We also found that although higher ED occupancy rates showed a positive relationship with the occurrence of unpredicted CA, it was not correlated with ED mortality. Multifactorial reasons could explain this. One of the main reasons was that whenever IHCAs occurred, the available number of medical personnel involved in CPR regardless of the degree of the crowding. This result also could imply that monitoring and trying to control ED occupancy rates could reduce the incidence of IHCA. Based on the ED occupancy rate, the study facility has tried to diminish overcrowding through performing ambulance diversion, shortening the required time for decision-making, and transferring the patients to nearby hospitals whenever there were no available beds in general wards or ICUs to reduce the number of patients waiting for boarding. Similar results were reported in the previous study although they focused on OHCA [14].

Limitations

Our study had several limitations. First, the retrospective cohort design imposes intrinsic limitations on the study, making it difficult to generalize the findings. Second, we could not exclude various confounding factors to develop cardiac arrest, such as the severity of illnesses before the occurrence of cardiac arrest. In the past, South Korea used the modified Canadian Triage and Acuity Scale for triage; however, the Korean Society of Emergency Medicine reformed this scale and introduced the revised scale called the Korean Triage and Acuity Scale since 2016 [16]. Therefore, our data had no consistent triage scale because the system was changed in the study period. Third, the registry had information only about enrolled patients experiencing IHCA. Therefore, we could not analyze and evaluate the risk factors of IHCA in overcrowded ED. Lastly, this study included a relatively small number of patients at a single center.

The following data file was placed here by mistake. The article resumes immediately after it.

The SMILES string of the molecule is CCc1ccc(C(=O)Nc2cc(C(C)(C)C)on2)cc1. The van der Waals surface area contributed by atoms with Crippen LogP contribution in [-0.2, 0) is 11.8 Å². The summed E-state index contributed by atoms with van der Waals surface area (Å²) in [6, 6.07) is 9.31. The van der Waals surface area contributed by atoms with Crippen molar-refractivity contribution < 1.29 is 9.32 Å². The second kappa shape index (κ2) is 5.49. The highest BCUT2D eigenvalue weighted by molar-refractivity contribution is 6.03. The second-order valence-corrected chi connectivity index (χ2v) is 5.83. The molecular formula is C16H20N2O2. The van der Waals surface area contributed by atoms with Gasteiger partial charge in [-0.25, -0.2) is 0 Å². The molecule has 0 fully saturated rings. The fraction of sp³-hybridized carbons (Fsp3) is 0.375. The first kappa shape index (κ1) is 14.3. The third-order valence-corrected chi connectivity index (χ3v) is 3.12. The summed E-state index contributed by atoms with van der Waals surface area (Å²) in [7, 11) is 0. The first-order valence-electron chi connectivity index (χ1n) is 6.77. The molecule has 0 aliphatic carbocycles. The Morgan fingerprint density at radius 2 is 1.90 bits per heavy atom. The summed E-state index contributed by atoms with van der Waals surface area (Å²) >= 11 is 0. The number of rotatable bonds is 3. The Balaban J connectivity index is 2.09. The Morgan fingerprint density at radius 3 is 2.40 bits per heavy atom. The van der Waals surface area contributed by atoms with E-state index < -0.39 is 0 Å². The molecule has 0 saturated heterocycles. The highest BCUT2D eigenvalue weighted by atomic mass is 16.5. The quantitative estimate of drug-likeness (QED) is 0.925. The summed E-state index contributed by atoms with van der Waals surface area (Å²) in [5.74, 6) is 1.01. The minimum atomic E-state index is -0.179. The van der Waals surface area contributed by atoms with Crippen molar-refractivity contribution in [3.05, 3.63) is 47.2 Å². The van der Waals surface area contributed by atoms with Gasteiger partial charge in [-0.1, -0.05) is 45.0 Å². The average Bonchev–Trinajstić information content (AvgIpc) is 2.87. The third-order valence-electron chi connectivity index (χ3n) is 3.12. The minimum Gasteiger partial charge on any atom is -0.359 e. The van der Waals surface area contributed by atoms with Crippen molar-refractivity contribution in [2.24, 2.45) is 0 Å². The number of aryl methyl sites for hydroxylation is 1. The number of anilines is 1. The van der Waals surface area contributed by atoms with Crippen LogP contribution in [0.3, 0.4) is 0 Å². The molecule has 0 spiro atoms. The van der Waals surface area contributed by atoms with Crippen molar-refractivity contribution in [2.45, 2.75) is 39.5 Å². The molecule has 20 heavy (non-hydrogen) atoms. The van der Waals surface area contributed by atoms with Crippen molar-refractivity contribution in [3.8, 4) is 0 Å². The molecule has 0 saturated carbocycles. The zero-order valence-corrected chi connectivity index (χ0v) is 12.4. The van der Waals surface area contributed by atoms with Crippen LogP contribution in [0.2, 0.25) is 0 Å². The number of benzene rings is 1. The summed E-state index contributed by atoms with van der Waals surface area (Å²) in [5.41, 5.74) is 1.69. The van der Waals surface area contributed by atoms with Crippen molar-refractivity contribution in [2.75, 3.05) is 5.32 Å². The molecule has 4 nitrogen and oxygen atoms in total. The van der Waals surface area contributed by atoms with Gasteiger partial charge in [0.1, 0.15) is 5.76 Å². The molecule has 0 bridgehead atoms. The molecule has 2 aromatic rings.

Conclusion

We found that the maximum ED occupancy rate is strongly associated with the IHCA occurrence. Adequate monitoring and active controlling of the maximum occupancy rate would be important to reduce unpredicted cardiac arrest in ED.

Availability of data and materials

The datasets generated and analyzed during the current study are available from the corresponding author on reasonable request.

Change history

  • 03 August 2020

    An amendment to this paper has been published and can be accessed via the original article.

Abbreviations

CPC:

Cerebral performance category

CPR:

Cardiopulmonary resuscitation

DNR:

Do-not-resuscitate

ED:

Emergency department

EDBOR:

Emergency department bed occupancy rate

IHCA:

In-hospital cardiac arrest

IQR:

Interquartile range

OHCA:

Out-of-hospital cardiac arrest

ROSC:

Return of spontaneous circulation

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Contributions

J.S.K. and H.J.B. participated in drafting and data analyzing. C.H.S. and S.E.C. participated in conceptualizing and data collecting. J.E.H. and W.Y.K. read and revised the manuscript. N.K.K. and D.W.S. supervised, read, and approved the final manuscript. The authors read and approved the final manuscript.

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Correspondence to Namkug Kim or Dong-Woo Seo.

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Supplementary information

Additional file 1: Table S1.

Comparisons of the survival rates between ED occupancy rate at critical and urgent zone according to the time.

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Kim, J., Bae, H., Sohn, C.H. et al. Maximum emergency department overcrowding is correlated with occurrence of unexpected cardiac arrest. Crit Care 24, 305 (2020). https://doi.org/10.1186/s13054-020-03019-w

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Keywords

  • Emergency department crowding
  • In-hospital cardiac arrest
  • Out-of-hospital cardiac arrest
  • Quality control